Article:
December 6, 2023

Northern Ireland: more Catholics than Protestants

Northern Ireland: more Catholics than Protestants

In Northern Ireland, Catholics outnumbered Protestants: something exceptional for a country a century ago envisioned for Protestants to maintain their demographic majority.

If the facts are stubborn, the numbers are probably more than that. The results of the 2021 Great Census – the first after Brexit – released on September 21 are unequivocal: 45.7 per cent of Northern Ireland’s population is Catholic, ahead of Protestants, who now make up 43.88 per cent of the population.

Historian and essayist Diarmid Werther sees this as a real turning point: “The Protestants have long suffered from the loss of their political supremacy. Now comes the time to lose their numerical dominance, which is another blow to them,” she explains.

Is this demographic trend, driven by a rising birth rate among Catholics, likely to alter the political landscape in a way that threatens the integrity of the UK? Not necessarily, because as Diarmed Ferriter points out, religious identity no longer necessarily influences voting: “Things are getting more and more ambiguous in this area,” says the article’s author.

In the last election, support for the two national parties – Sinn Fein and the Union – was around 40 percent each, while 20 percent of voters favored new, less divided political groups.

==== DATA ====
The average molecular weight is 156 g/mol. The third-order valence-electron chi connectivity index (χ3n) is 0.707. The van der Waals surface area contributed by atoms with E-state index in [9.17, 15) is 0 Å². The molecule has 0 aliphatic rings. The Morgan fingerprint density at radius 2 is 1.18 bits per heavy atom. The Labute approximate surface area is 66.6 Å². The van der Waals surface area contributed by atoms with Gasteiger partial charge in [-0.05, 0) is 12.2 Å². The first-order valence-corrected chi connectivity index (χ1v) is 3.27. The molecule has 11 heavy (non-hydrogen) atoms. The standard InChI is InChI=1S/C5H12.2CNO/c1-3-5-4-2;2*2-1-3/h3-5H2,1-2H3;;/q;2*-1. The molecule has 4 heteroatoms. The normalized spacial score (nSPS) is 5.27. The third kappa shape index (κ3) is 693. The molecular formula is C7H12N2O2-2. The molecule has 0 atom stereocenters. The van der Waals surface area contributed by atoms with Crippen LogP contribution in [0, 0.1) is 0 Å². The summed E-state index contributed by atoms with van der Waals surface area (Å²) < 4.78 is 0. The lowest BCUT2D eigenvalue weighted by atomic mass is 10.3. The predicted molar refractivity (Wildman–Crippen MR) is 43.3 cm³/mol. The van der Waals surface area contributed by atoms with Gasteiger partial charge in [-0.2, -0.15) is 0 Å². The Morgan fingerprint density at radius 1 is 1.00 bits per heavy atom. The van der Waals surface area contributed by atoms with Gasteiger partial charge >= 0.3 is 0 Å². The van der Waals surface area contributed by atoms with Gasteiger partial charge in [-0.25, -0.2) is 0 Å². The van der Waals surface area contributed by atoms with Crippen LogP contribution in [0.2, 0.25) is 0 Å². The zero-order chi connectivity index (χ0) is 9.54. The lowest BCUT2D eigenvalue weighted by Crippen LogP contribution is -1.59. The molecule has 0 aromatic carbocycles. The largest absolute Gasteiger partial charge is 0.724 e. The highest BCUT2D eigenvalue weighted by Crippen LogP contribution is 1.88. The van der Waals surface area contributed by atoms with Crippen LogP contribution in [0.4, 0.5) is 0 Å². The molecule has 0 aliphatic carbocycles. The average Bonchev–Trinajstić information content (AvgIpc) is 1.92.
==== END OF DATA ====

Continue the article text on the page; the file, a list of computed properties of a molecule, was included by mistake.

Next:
Likewise, opinion polls consistently show that citizens of Northern Ireland would rather remain united with the British Crown than join the Republic of Ireland. This is mainly for economic reasons.

However, at the same time, the sense of belonging to the British domain declined: 31.86 percent of respondents identified themselves as British and 29.13 percent as Irish, while in the last census – from 2011 – 40 percent identified themselves primarily as British and Irish. 25 percent described themselves as Irish.

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These conflicting statements were summed up well by Patricia McBride, spokeswoman for the future of Ireland, a movement campaigning for Irish unity in a post-Brexit society: It will improve. She concluded her speech by saying: “You do not choose with your heart as much as you choose your mind.”

Especially with your wallet…